What the Hell Happened to Lea Thompson?
Also in 1984, Thompson appeared in the Fast Times at Ridgemont High rip-off, The Wild Life.
Fast Times alum, Eric Stoltz starred as a recent high school graduate. Chris Penn, brother of the original Jeff Spicoli, co-starred as his roommate. Thompson played Stoltz’s ex-girlfriend who works at a donut shop. Naturally she has an affair with a married cop who frequents the establishment. Rick Moranis, Randy Quaid and Jenny Wright co-star. The movie was written by Fast Times screenwriter, Cameron Crowe.
Thompson actually filmed a topless sex scene which was cut from the movie. According to Thompson, this was by design:
“It was a calculation on my part. It was contractually obligated, so I said, ‘If I’m going to have to do this, it’s not going to be stupid. It’s going to be really sexy.’ And that’s what happened, and because of that, it was too sexy for the movie. [Laughs.] It was like, “Wow, this is a really sexy scene!” It didn’t fit with the tone of the movie, so they took it out. So, y’know, it was mission accomplished, actually, on my part. I outsmarted them. That was in the scene with Hart Bochner, by the way. The scene’s still in the movie, but they cut before he unbuttons my blouse. Kind of a funny accomplishment, but take note, teenage girls in exploitation films: Make the scene sexy! “
Reviews were mostly negative and The Wild Life failed to duplicate the success of Fast Times. It opened at number two and grossed less than half of what Fast Times made. However, the movie did have an important impact on Thompson’s career…
In 1985, Thompson starred in Robert Zemeckis’ time travel comedy, Back to the Future.
Michael J. Fox starred as Marty McFly, a typical 80’s teen who befriends an eccentric scientist played by Christopher Lloyd. After an encounter with Libyans in the parking lot of a local shopping center, Marty is sent back in time to the 1950s. Thompson played Marty’s mother who was a boy-crazed teen in the 50s. When she unwittingly develops a crush on her own son, Marty has to set the timeline right by setting her up with his dad played by Crispin Glover.
But then, you already knew all that.
Originally, Eric Stoltz was cast as Marty McFly. After a few weeks of shooting, Zemeckis decided to recast the role. However, Stoltz’s involvement opened the door for Thompson. Zemeckis watched Stoltz in The Wild Life and was impressed with Thompson so he auditioned her for the role of Lorraine. According to Thompson:
“For some reason, I just really got her. I got the depressed, beaten-down, drunken Lorraine, and I got the young, silly, oversexed, repressed Lorraine from 1955. Some parts just click in your head, and you just go for it. I remember the audition or screen test—whatever it was—at Amblin, where Spielberg was working the camera. It was just so much fun, playing dress-up and inventing these characters, and then the idea that they let me play four or five more aspects of the same person in Back To The Future II and III… It really was such a gift.”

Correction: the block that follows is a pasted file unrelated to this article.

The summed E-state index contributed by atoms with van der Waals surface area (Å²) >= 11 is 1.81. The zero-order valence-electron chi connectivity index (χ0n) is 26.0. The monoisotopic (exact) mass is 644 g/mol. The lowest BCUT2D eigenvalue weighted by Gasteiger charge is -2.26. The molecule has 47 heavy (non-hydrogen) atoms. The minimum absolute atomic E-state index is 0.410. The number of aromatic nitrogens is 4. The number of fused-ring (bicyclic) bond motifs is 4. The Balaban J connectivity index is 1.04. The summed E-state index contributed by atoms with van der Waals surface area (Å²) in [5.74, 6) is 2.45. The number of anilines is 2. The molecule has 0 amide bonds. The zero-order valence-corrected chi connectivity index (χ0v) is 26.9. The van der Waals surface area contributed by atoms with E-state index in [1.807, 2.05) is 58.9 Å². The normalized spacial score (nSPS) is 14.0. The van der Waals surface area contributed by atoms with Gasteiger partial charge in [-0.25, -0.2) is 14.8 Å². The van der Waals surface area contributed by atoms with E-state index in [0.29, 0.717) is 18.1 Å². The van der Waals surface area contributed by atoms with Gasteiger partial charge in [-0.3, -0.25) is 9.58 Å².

Back to the Future received positive reviews and was a hit at the box office. I don’t think it’s an over-statement to say it is one of the most beloved movies of the decade.
In 1986, Thompson starred in the family adventure, SpaceCamp.
The movie is about a group of teens who get launched into space while attending space camp. Thompson played an ambitious girl who wants to be the first female space shuttle commander. Tate Donovan played the arrogant teen who gets the job Thompson wants. Future Mrs. John Travolta, Kelly Preston, played a valley girl who is actually more intelligent than she appears. Joaquin Phoenix made his film debut as the youngest member of the team although he was credited as Leaf Phoenix. Kate Capshaw and Tom Skerritt played the camp’s instructors.
The trouble started on Space Camp during filming. According to Thompson, the production was always behind schedule. What was meant to be a three-month shoot turned into six. Thompson said the cast had T-shirts made up that read: “SpaceCamp: It’s Not Just A Movie, It’s A Career.” They jokingly referred to the movie as SpaceCramp due to the small sets.
“We had to be this sort of weird mime troupe trying to simulate no gravity. They had no idea how to do it, so they were like, “Lea, you’re a dancer, we’ll just hang you from these ropes and just pretend!” I’m like, “Uh, okay, whatever…” So we would literally come in, they’d block, and we’d sit around for the entire day while they tried to figure out how to shoot it. And then they’d get one shot. It was a crazy movie. Very, very difficult and tortured film to make. But we had a great time, we laughed a lot, and we knew each other very well by the end of it.”
SpaceCamp‘s original release date was pushed back after the Challenger shuttle disaster which was eerily like some of the events depicted in the movie. As Roger Ebert noted in his review of the light-hearted family film, “Our thoughts about the Space Shuttle will never be the same again, and our memories are so painful that SpaceCamp is doomed even before it begins.”
Despite the tragedy, Thompson says that SpaceCamp has a positive legacy:
“I’ve had a lot of people come up to me and say that they became physicists or inventors, how much they loved that movie and how much it inspired them. That was really sweet and something I never really expected.”
Although SpaceCamp has developed a cult following in the years since its release, it opened to negative reviews and disappointing box office.
Next: Howard the Duck
Posted on July 15, 2014, in Movies, What the Hell Happened?, WTHH Actress and tagged Back to the Future, Howard the Duck, jaws, LEA THOMPSON, red dawn, Some Kind of Wonderful, switched at birth. Bookmark the permalink. 149 Comments.